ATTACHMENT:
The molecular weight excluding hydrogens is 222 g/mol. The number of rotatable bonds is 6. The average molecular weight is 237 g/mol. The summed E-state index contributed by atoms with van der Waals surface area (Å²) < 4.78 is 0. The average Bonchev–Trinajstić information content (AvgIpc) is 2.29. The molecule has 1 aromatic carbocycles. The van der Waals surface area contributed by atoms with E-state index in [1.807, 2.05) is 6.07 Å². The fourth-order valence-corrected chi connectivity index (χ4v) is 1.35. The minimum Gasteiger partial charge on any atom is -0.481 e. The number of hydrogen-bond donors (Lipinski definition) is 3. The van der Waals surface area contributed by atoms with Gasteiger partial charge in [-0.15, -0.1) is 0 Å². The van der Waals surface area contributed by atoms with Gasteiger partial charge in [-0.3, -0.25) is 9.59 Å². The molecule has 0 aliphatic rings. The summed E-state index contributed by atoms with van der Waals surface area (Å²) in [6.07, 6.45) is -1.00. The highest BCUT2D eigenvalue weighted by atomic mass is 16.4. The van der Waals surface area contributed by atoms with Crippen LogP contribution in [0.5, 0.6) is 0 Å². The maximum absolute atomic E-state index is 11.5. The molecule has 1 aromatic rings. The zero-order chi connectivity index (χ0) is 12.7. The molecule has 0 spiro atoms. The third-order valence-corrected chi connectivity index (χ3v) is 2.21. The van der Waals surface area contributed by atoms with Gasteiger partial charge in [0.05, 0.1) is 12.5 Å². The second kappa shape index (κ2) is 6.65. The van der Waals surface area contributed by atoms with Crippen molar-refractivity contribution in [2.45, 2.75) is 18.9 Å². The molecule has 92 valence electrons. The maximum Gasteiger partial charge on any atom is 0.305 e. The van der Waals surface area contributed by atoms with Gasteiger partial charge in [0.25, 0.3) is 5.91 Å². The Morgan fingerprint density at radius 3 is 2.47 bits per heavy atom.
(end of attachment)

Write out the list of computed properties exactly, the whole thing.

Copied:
The molecular weight excluding hydrogens is 222 g/mol. The number of rotatable bonds is 6. The average molecular weight is 237 g/mol. The summed E-state index contributed by atoms with van der Waals surface area (Å²) < 4.78 is 0. The average Bonchev–Trinajstić information content (AvgIpc) is 2.29. The molecule has 1 aromatic carbocycles. The van der Waals surface area contributed by atoms with E-state index in [1.807, 2.05) is 6.07 Å². The fourth-order valence-corrected chi connectivity index (χ4v) is 1.35. The minimum Gasteiger partial charge on any atom is -0.481 e. The number of hydrogen-bond donors (Lipinski definition) is 3. The van der Waals surface area contributed by atoms with Gasteiger partial charge in [-0.15, -0.1) is 0 Å². The van der Waals surface area contributed by atoms with Gasteiger partial charge in [-0.3, -0.25) is 9.59 Å². The molecule has 0 aliphatic rings. The summed E-state index contributed by atoms with van der Waals surface area (Å²) in [6.07, 6.45) is -1.00. The highest BCUT2D eigenvalue weighted by atomic mass is 16.4. The van der Waals surface area contributed by atoms with Crippen LogP contribution in [0.5, 0.6) is 0 Å². The maximum absolute atomic E-state index is 11.5. The molecule has 1 aromatic rings. The zero-order chi connectivity index (χ0) is 12.7. The molecule has 0 spiro atoms. The third-order valence-corrected chi connectivity index (χ3v) is 2.21. The van der Waals surface area contributed by atoms with Gasteiger partial charge in [0.05, 0.1) is 12.5 Å². The second kappa shape index (κ2) is 6.65. The van der Waals surface area contributed by atoms with Crippen molar-refractivity contribution in [2.45, 2.75) is 18.9 Å². The molecule has 92 valence electrons. The maximum Gasteiger partial charge on any atom is 0.305 e. The van der Waals surface area contributed by atoms with Gasteiger partial charge in [0.25, 0.3) is 5.91 Å². The Morgan fingerprint density at radius 3 is 2.47 bits per heavy atom.